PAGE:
Taiwan Semiconductor Manufacturing Co. (TSM), the world's largest chipmaker and a major Apple supplier, said on Wednesday that it is building a second facility for the production of semiconductor chips in the U.S.

The company in 2020 committed to building a factory in the state, with that project costing about $12 billion.

TSMC's latest U.S. expansion comes following lucrative grants from Washington, as lawmakers seek to revive advanced manufacturing on American soil. The company's new facility is expected to produce 3-nanometer transistors, which are among the tiniest and most lightning-fast currently possible semiconductors.

Despite a market rocked by inflation, rising interest rates, and falling demand, chipmakers remain optimistic.

Following two years of rapid growth early in the pandemic, demand for electronic devices has shrunk. Various industries, particularly the car industry, have also been hit by an unprecedented chip shortage.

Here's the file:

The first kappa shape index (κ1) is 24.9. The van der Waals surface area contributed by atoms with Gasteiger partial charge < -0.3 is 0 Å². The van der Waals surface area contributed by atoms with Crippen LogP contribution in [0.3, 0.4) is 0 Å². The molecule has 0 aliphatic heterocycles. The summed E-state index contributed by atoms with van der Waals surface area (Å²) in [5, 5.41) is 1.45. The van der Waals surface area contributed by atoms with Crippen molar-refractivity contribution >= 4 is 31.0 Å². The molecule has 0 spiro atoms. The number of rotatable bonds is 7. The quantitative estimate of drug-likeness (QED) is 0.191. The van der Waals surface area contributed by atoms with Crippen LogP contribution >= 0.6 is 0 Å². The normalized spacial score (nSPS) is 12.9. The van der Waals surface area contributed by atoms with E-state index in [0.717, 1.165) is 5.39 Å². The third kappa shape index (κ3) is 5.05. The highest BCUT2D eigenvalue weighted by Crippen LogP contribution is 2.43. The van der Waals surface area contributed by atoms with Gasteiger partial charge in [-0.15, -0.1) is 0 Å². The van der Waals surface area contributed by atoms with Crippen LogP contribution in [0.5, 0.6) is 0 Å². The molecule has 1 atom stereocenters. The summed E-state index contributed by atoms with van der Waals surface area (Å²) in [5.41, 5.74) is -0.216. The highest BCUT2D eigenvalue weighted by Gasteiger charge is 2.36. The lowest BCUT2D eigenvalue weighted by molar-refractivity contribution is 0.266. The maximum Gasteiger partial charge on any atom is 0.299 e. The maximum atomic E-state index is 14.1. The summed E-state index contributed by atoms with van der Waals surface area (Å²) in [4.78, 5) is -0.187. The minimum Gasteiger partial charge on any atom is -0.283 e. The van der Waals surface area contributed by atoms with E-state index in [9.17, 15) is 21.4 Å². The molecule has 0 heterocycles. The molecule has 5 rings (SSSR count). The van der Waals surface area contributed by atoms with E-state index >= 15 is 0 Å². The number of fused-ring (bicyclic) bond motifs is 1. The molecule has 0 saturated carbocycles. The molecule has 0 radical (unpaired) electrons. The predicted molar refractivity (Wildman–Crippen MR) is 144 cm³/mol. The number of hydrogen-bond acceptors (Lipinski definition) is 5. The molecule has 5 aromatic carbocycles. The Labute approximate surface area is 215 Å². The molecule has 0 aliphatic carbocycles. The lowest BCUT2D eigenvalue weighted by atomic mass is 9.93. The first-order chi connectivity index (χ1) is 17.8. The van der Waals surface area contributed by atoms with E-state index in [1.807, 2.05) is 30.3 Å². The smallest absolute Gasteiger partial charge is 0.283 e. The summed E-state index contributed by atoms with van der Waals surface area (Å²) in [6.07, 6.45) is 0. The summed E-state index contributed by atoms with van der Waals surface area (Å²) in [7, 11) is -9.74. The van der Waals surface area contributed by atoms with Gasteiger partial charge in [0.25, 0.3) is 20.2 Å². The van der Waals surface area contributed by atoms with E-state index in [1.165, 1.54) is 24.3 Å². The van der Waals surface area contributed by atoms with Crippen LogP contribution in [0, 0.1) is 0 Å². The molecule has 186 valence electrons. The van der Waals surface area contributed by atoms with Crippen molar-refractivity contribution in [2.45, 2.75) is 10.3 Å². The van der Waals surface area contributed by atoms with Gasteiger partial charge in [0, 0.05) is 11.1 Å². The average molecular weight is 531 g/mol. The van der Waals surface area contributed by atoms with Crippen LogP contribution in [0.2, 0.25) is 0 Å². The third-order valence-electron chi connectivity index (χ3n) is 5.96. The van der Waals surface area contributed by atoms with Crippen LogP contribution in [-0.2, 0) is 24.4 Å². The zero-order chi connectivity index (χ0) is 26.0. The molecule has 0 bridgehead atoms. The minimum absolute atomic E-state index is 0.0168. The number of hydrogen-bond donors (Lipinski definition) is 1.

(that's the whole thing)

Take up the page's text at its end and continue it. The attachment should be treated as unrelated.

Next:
Meanwhile, chip companies, including TSMC, have scaled back on capital spending and cutting costs amid the slowdown. Major competitor Intel (INTC) in October reported third quarter earnings of $15.3 billion, a 20% decline from the previous year. The company also said it was looking at $10 billion in cost reductions by 2025.

However, chip executives expect global sales to double, crossing the $1 trillion-a-year mark in the next decade, with significant outlays in manufacturing capacity. Their spending priorities are also being shaped by incentives in Europe and the U.S. aiming to steer the industry's core operations away from Asia.

Shares of TSM at noon Wednesday were at $66.00, up $0.98, or 1.51%.